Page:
By David Jacobs | The Center Square
Louisiana Gov. John Bel Edwards is issuing a mask mandate and closing bars in hopes of controlling the state’s latest wave of COVID-19 infections.
Starting Monday, bars will be closed again for indoor service, though curbside pickup will be allowed. Most state residents age eight or older will be required to wear masks when they enter a public indoor space and when they are outdoors and in close proximity to others. Indoor gatherings will be limited to 50 people.
The order will remain in effect until at least July 24, which is when the current executive order keeping the state in “phase two” of the White House-endorsed road map to loosening pandemic restrictions expires. Other phase two restrictions, such as limiting businesses to half their normal capacity, will not change.
“Our current restrictions are not enough,” Edwards said. “We know that face masks work.”
Bars have proven to be hot spots for spreading the illness since being allowed to reopen, the governor said, helping to drive case growth among young people who proceed to spread the virus to older residents who tend to be more vulnerable to serious complications.
“We cannot let this illness win,” Edwards said. Complying with the new mandates are “minor prices to pay” for being able to open schools and further open the economy, he added. Failing to control the case growth will threaten the state’s ability to provide health care and force officials to consider reimposing tighter restrictions, he said.
“We cannot risk losing our ability to deliver life-saving care,” he said, adding that some hospitals already are delaying elective procedures.
“Our hospitals are full,” said Dr. Catherine O’Neal with Our Lady of the Lake Regional Medical Center in Baton Rouge.
State officials on Friday reported the biggest single-day count of new cases since the pandemic began, and more than 2,000 new cases were reported on both Friday and Saturday. Case count, the percentage of tests coming back positive, and hospitalizations all are on the rise.
During the early stages of the pandemic, Louisiana had the second-highest number of cases per capita in the nation. After imposing mitigation measures, the state fell to 10th, but since loosening those restrictions Louisiana is now third in cases per capita behind New York and New Jersey.
Edwards’ order requires almost everyone over the age of eight to wear a mask, though parishes and municipalities with low rates of COVID can opt out. Only three parishes currently qualify: Grant, Red River and West Feliciana.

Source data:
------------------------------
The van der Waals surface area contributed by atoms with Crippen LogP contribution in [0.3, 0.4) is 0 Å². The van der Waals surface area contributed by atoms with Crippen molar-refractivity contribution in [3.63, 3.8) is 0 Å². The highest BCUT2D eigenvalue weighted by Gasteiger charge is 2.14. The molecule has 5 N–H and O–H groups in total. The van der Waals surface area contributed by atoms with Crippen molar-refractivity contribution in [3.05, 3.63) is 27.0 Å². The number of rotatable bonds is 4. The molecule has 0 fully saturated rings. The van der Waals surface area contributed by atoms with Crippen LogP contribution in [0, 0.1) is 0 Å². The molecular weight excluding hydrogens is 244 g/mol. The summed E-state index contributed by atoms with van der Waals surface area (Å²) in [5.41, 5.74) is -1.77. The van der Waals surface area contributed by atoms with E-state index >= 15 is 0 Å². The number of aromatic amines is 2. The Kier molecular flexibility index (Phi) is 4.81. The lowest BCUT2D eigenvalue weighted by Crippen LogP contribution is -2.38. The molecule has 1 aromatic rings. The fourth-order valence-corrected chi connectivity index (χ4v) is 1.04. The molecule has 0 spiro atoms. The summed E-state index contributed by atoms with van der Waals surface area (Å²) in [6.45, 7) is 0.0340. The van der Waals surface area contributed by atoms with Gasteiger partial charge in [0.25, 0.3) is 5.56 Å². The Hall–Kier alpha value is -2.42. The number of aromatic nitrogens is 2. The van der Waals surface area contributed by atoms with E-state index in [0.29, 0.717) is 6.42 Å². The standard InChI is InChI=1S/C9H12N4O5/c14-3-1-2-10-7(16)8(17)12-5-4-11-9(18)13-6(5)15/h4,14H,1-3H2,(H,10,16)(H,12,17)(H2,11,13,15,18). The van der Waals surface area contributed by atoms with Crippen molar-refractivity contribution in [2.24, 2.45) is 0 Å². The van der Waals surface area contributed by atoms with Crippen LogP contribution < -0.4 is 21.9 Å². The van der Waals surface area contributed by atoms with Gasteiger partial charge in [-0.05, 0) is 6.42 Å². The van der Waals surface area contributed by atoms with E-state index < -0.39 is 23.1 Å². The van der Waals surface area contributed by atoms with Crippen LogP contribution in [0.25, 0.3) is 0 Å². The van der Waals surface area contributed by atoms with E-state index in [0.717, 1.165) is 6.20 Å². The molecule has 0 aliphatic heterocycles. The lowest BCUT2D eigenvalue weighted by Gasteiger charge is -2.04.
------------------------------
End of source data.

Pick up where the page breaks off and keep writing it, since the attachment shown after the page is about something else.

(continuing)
There are a number of exceptions. The requirement does not apply to people with serious breathing problems and a mask can be taken off for several reasons, such as eating, giving a speech or for identification purposes.
Businesses will be required to ask people not wearing masks to leave, and people who refuse to do so will be considered to be trespassing, Edwards said. If someone says they have a health condition that prevents them from wearing a mask, the business owner or employee does not have to ask for proof.
He said the mask mandate applies to houses of worship but will not be enforced in those places. Businesses that don’t comply could face fines. State practice so far with other COVID-related restrictions has been to warn offending business owners and give them time to get in compliance.
The mask mandate is likely to put the Democratic governor at odds with Republicans already bristling at the business restrictions meant to control the spread of the coronavirus and wary of government mandates in general.
Orleans Parish, Jefferson Parish, East Baton Rouge Parish and Shreveport have issued local mandates.
Congressman Mike Johnson has challenged the legality of Shreveport’s mandate. Congressman Clay Higgins has questioned the science behind wearing face coverings, which public health experts now agree (after some early controversy) is one of the most effective ways to slow the spread of the virus.
Attorney General Jeff Landry has urged the Board of Elementary and Secondary Education not to require masks if and when students and teachers return to campus.
State Rep. Danny McCormick, an Oil City Republican, has posted a video likening mask mandates to “Nazi Germany” and saying if government can force you to wear a mask, they can force you to “stick a needle in your arm against your will, put a microchip in you,” or “take the mark.”
“Masks aren’t bad,” he said. “Mask mandates are.”
Some House Republicans have signed a petition to overturn the governor’s public health emergency declaration, citing the economic damage the restrictions on businesses have caused. Edwards has described the petition as a partisan stunt and says lifting the emergency declaration could lead to a loss of federal funds.